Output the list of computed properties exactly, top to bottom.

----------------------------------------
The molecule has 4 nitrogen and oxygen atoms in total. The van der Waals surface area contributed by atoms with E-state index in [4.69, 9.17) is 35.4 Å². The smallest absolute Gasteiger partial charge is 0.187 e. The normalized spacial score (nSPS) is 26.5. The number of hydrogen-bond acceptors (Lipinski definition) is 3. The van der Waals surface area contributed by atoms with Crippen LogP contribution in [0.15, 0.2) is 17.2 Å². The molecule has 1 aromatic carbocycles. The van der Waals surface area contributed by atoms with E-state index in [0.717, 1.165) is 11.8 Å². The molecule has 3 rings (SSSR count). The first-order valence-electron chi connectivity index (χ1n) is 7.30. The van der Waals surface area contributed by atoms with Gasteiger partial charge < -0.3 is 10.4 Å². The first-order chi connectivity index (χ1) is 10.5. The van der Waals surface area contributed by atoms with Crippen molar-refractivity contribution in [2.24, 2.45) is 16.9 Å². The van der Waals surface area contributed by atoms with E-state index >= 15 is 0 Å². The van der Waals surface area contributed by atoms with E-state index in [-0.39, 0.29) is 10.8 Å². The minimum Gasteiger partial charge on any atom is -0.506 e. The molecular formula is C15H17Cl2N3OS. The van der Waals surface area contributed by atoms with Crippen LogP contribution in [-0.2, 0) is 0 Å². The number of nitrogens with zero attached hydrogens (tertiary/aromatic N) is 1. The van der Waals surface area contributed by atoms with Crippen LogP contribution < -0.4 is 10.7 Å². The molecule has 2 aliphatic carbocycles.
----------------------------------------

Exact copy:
The molecule has 4 nitrogen and oxygen atoms in total. The van der Waals surface area contributed by atoms with E-state index in [4.69, 9.17) is 35.4 Å². The smallest absolute Gasteiger partial charge is 0.187 e. The normalized spacial score (nSPS) is 26.5. The number of hydrogen-bond acceptors (Lipinski definition) is 3. The van der Waals surface area contributed by atoms with Crippen LogP contribution in [0.15, 0.2) is 17.2 Å². The molecule has 1 aromatic carbocycles. The van der Waals surface area contributed by atoms with E-state index in [0.717, 1.165) is 11.8 Å². The molecule has 3 rings (SSSR count). The first-order valence-electron chi connectivity index (χ1n) is 7.30. The van der Waals surface area contributed by atoms with Gasteiger partial charge < -0.3 is 10.4 Å². The first-order chi connectivity index (χ1) is 10.5. The van der Waals surface area contributed by atoms with Crippen molar-refractivity contribution in [2.24, 2.45) is 16.9 Å². The van der Waals surface area contributed by atoms with E-state index >= 15 is 0 Å². The van der Waals surface area contributed by atoms with E-state index in [-0.39, 0.29) is 10.8 Å². The minimum Gasteiger partial charge on any atom is -0.506 e. The molecular formula is C15H17Cl2N3OS. The van der Waals surface area contributed by atoms with Crippen LogP contribution in [-0.2, 0) is 0 Å². The number of nitrogens with zero attached hydrogens (tertiary/aromatic N) is 1. The van der Waals surface area contributed by atoms with Crippen LogP contribution < -0.4 is 10.7 Å². The molecule has 2 aliphatic carbocycles.